Over-the-Moon Care for Emory

EmoryChanda Brashears was feeling great at 25 weeks into her second pregnancy. So well, in fact, that she was cleared to travel to Amarillo for Christmas with her husband, Brad.

The pregnancy was considered high-risk for Chanda, 34, who had been diagnosed with an incompetent cervix during her first pregnancy with son Benton. Because of this, Chanda was being extra-cautious not to engage in strenuous activities that might lead to an early delivery. All was going well until her water broke on Dec. 26, 2013.

An Extended Stay in Amarillo

Chanda was put on bed rest in a local hospital to delay the baby’s delivery as long as possible. Although the rest did some good, baby Emory arrived at 28 weeks and 3 days ― weighing in at a mere 2 pounds, 6 ounces.

Despite her prematurity, Emory was stable so the family planned to remain in Amarillo until both mom and baby could be released from the hospital. Then they got the news that changed everything.

“Once Emory was diagnosed with PVL (periventricular leukomalacia), we decided a transport to Texas Health Presbyterian Hospital Dallas was in her best interest to get her the pediatric radiologist, neurologist, developmental pediatrician and Special Care Nursery that Amarillo was lacking,” Chanda said. “We wanted to get early intervention and establish relationships in Dallas to give her every chance we could for a life without challenges.”

A Bumpy, But Worthwhile, Journey to Dallas

Chanda’s call to Texas Health Dallas to inquire about a possible transfer for medical necessity was received by neonatal transport nurse Carla Holland, B.S.N., RNC, C-NPT. Holland reviewed the case with a neonatologist on the Texas Health Dallas medical staff, and responded within just minutes to let Chanda know that a team was on its way.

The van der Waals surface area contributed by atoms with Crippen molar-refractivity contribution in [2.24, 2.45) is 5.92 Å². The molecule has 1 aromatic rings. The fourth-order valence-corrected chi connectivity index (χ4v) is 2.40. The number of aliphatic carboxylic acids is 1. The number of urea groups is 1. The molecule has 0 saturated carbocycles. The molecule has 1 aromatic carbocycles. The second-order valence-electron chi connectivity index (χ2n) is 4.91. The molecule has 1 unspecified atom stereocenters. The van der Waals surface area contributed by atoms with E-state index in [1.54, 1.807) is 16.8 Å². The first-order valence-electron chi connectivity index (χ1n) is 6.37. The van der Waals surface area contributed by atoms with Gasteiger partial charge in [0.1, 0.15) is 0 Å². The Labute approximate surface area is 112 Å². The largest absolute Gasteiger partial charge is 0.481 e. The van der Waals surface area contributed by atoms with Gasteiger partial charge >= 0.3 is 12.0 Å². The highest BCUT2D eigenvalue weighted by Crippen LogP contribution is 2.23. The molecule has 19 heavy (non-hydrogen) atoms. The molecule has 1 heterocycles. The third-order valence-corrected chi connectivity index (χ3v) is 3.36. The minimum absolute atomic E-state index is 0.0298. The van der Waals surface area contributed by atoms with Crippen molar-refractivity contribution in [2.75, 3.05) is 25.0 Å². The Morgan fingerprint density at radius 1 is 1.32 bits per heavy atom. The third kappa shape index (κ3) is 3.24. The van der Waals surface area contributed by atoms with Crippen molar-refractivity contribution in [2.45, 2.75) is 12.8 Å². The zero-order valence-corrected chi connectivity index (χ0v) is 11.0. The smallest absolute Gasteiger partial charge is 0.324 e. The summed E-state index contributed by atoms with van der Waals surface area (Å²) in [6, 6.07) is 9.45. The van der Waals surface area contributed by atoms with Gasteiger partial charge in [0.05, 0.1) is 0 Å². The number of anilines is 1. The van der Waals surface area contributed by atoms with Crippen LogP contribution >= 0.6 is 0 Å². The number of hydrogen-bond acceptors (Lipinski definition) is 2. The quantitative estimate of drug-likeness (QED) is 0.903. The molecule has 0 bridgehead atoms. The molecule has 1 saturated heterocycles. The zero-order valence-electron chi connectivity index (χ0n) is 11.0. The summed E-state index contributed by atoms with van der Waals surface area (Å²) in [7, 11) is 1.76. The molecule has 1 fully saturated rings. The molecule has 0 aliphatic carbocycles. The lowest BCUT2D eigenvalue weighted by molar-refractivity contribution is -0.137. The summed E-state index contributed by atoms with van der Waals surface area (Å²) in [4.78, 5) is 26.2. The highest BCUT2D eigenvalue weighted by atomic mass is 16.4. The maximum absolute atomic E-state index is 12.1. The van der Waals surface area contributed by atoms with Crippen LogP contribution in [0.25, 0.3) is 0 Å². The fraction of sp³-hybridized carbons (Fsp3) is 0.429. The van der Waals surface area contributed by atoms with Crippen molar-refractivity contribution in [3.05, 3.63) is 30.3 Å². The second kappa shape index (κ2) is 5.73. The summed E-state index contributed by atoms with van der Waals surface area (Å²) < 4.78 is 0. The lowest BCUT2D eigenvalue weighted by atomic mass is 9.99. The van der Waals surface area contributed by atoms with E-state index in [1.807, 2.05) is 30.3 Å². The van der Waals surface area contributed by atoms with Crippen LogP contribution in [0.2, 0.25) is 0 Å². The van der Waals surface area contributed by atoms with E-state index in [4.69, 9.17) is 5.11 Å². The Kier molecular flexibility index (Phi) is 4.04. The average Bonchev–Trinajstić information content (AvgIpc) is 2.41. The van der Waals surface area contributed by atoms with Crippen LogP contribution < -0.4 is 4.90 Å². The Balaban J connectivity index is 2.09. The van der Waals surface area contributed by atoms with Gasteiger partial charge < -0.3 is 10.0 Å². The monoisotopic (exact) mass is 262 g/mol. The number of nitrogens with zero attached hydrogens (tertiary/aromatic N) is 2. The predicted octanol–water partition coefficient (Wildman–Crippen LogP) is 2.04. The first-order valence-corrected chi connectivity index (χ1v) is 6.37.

“Helping bring this family home and place little Emory in a facility where her progress and care could be monitored by all levels of specialists is why I do NICU nursing and transport,” Holland said. “Thinking outside the box is essential in any transport, even more so in this delicate situation. We had the resources to make a difference, so that’s what we did.”

Emory was scheduled to be transported via CareFlite but the plane that was dispatched experienced mechanical issues and was unable to return to Dallas after arriving in Amarillo. Attempts to find another jet that could fit the baby’s incubator failed.

“Because Carla is amazing, she arranged to bring Emory via ambulance,” Chanda reflected. “I am eternally grateful to her and the transport team for enduring a long, cold day to bring Emory back, and to neonatologist Dr. Sally Haas for being available to talk through Emory’s treatment plan with us.”

Special Care for a Special Child

Emory quickly graduated from the NICU to the Special Care Nursery at Texas Health Dallas, where she continues to make great strides. She has doubled in weight and is breastfeeding and taking a bottle like a pro.

Chanda is also making strides in caring for baby Emory, with a little help from the nurses in the Special Care Nursery. She has received support from a lactation consultant and an occupational therapist who showed her how to kangaroo care for Emory by placing her daughter close to her bare chest.

“I am beyond thrilled to be back in Dallas and especially at Texas Health Dallas,” Chanda said. “The facilities here are top-notch with amenities that make staying with Emory very convenient, and the nurses have been so talented in allowing me to be hands on with her while still being available if I need help. This is where we delivered my son and we were pleased then, but now we are over-the-moon thrilled with the care we have received with Emory!”

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